Expert opinion: Comments of MISiS scientists on the professions of the future in the field of nanotechnology

    Outstanding specialists with indisputable experience in scientific fields shared their short comments with Geektimes readers regarding the prospects of various professions in the field of nanotechnology.

    Nanotechnology Designer

    A professional engaged in modeling properties, predicting the life cycle of nanotechnological materials using digital models. Highly professional programmer with good knowledge of nanophysics and nanochemistry.

    Fedotov Petr Sergeevich
    Doctor of Chemical Sciences
    More about scientific activity

    The emergence of such a profession is very likely. Moreover, with the rapid development of the nanotechnology industry that we are witnessing, such a profession will become necessary for the effective introduction of nanomaterials both in production and in everyday life.

    Security Specialist in Nanoindustry

    Responsible for the safety of workers in the field, end users of the product and the environment. Develops programs to quickly respond to the occurrence of negative consequences of the production / use of nanoproducts.

    Such a profession is likely to appear in the near future, moreover, it will become an urgent need. Nanoparticles appeared on yesterday, they always existed in the environment, in particular, as part of clay minerals. However, a great potential danger is the ingress of thousands of tons of artificially synthesized nanoparticles into the environment (for example, tons of titanium oxide nanoparticles, which are the main component of sunscreens, are already floating in the oceans).
    Nanoparticles that enter the human body (when breathing or through the skin) have increased penetrating ability. I must say that there is no conclusive evidence of the apparent harm of nanoparticles. At the same time, multidisciplinary research is underway regarding the safety of nanotechnology for humans and the environment, as reflected in the recently published book Nanotechnology Environmental Health and Safety (editors M.Hull and D.Bowman).
    Thus, there are all prerequisites for the emergence of a new profession of a security specialist in the nanoindustry.

    Composite Systems Systems Engineer

    Specialist in the replacement of traditional solutions when choosing materials for composite materials in construction, engineering and robotics, medicine, etc.

    Khovaylo Vladimir Vasilyevich
    Professor, Doctor of Physical and Mathematical Sciences
    More about scientific activity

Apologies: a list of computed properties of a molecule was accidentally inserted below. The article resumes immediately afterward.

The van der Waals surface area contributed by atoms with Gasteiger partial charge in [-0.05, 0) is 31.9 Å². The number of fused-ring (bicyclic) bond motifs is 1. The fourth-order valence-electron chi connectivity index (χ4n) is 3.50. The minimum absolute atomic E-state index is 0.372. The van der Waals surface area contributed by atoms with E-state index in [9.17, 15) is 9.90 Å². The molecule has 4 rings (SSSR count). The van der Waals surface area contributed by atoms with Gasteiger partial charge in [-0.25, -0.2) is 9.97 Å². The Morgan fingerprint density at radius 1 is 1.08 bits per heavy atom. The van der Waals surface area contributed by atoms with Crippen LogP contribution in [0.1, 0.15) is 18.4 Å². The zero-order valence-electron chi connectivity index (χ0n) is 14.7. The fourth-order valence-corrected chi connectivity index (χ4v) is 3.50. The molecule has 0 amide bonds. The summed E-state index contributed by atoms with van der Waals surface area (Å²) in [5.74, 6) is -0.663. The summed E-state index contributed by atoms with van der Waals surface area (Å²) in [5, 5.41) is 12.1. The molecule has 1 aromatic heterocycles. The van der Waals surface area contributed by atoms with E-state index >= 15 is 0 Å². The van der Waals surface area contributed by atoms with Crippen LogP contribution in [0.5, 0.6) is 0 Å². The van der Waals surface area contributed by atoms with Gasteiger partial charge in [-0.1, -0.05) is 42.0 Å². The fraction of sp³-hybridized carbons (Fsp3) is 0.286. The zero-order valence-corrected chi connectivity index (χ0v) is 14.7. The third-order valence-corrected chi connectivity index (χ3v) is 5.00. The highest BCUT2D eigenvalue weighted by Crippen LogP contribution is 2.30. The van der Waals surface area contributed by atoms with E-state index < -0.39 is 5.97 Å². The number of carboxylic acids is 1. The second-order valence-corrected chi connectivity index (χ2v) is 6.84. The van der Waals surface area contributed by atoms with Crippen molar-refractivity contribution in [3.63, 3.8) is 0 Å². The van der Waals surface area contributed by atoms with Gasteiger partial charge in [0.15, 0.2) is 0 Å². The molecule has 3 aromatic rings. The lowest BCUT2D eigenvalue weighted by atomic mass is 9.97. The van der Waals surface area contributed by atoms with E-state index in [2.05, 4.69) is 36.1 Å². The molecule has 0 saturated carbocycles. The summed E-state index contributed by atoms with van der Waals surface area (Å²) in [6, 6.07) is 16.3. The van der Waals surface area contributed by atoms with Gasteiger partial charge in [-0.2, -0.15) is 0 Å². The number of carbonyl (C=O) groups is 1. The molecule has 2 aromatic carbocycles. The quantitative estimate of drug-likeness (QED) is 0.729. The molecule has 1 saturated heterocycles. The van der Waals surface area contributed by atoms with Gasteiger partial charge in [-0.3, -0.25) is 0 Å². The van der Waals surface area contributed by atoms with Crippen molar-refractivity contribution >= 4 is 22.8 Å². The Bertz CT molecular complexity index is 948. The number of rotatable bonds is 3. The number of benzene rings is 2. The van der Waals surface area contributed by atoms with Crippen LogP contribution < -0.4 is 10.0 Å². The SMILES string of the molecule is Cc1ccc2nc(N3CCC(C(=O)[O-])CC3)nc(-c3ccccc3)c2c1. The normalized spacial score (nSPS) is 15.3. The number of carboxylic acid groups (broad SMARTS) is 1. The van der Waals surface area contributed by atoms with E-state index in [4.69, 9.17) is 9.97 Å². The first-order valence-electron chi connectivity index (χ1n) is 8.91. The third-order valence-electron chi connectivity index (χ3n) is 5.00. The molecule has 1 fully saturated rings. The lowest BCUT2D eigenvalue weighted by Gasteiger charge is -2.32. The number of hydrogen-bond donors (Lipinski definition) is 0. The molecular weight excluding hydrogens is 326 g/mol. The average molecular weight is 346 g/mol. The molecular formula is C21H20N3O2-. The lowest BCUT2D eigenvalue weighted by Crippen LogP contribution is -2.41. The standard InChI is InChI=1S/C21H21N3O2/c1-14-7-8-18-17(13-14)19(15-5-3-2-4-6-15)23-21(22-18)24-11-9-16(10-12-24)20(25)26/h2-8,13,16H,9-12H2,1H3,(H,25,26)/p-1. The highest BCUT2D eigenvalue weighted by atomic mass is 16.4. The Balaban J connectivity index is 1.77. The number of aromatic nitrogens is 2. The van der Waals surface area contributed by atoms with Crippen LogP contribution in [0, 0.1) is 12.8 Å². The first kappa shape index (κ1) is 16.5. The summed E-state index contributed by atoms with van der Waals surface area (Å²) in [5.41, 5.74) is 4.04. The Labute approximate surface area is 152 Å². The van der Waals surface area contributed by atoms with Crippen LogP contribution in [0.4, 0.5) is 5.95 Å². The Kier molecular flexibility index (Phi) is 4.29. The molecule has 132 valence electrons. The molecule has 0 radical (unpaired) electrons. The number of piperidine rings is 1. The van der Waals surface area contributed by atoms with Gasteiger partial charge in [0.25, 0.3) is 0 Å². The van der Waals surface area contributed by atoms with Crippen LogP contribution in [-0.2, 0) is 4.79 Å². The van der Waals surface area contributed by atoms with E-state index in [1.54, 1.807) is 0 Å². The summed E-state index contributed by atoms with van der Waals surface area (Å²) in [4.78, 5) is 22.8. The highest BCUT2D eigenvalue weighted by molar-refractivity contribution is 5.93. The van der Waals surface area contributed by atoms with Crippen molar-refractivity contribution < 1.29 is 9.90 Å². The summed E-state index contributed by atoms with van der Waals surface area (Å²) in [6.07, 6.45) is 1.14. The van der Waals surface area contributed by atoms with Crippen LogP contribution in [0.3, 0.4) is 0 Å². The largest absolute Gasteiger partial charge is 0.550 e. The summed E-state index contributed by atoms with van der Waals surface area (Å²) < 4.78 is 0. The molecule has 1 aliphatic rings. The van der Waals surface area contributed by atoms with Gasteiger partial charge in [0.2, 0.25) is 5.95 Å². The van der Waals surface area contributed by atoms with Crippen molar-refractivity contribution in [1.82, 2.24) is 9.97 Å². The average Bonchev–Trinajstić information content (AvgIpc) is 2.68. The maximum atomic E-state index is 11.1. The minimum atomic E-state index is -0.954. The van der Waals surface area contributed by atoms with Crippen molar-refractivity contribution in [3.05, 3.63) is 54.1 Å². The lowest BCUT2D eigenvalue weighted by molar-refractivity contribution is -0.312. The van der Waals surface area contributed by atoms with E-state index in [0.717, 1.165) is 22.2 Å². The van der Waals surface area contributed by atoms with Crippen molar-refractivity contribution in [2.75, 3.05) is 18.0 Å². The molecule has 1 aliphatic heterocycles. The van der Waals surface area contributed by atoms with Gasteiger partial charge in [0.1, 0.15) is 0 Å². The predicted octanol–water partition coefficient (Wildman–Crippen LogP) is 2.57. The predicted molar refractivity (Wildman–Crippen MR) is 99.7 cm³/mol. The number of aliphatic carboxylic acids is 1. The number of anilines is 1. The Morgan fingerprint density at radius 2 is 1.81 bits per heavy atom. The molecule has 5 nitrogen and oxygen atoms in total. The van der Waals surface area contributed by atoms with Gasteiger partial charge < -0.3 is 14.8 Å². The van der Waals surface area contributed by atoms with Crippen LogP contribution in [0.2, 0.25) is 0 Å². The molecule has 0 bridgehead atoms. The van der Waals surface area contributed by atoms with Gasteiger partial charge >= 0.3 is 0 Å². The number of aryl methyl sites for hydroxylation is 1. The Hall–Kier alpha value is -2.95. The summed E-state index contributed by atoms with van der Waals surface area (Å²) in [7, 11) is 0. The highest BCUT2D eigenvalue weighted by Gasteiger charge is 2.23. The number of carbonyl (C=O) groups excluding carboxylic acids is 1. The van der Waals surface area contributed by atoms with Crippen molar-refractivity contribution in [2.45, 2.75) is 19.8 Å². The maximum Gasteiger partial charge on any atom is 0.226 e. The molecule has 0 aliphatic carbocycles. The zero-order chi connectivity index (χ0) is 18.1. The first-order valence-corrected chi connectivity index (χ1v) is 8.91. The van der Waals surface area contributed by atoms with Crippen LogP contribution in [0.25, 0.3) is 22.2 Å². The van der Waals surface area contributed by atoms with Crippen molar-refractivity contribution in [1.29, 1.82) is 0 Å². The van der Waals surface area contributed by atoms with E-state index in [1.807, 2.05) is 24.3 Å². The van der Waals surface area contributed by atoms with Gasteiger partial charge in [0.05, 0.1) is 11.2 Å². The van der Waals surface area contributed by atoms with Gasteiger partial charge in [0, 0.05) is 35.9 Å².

In my opinion, such a profession already actually exists. In the modern world, composite materials already play a very important role, despite the fact that they are still in the "infant" age. So there is no doubt that in the future both the range of composite materials and the scope of their applications will expand, which will in turn lead to an increase in the need for the number of specialists who are aware of the latest achievements and developments in the field of composite materials. Along with this, the systems engineer of composite materials should be well aware of the properties of traditional structural materials, especially their “weaknesses”, in order to determine the effectiveness (including economic) of replacing traditional material with composite.
    Given the growing role of composite materials used in construction and medicine in the aviation and automotive industries, it is highly likely that in the near future a curriculum will be developed for the preparation of bachelors and masters in the specialty “systems engineer of composite materials”

    Nanotechnology Designer

    A professional engaged in modeling properties, predicting the life cycle of nanotechnological materials using digital models. Highly professional programmer with good knowledge of nanophysics and nanochemistry.

    I am pessimistic about the likelihood of such a profession. The weakness of the numerical models used to calculate the physical and functional properties of materials (and nanomaterials are no exception) is that all models use some simplifications and almost all models have so-called fitting parameters (here I do not mean the so-called first-principle calculations, which, however, take up a lot of computer time and the results of which even for simple systems (for example, binary or triple intermetallic compounds) depend on the choice of initial theorems physical models). Neither now nor in the future do I see the prerequisites for the development of a model that would predict the properties and life cycle of new nanomaterials with an acceptable error. So this kind of activity will remain in the foreseeable future the prerogative of theoretical scientists. In any case, in order to be a professional in this field, it is not at all necessary to be a high-class programmer and possess good knowledge of “nanophysics” and “nanochemistry” - deep knowledge in theoretical physics and quantum chemistry will be quite enough.

    Read more about future professions on the atlas of new professions website.

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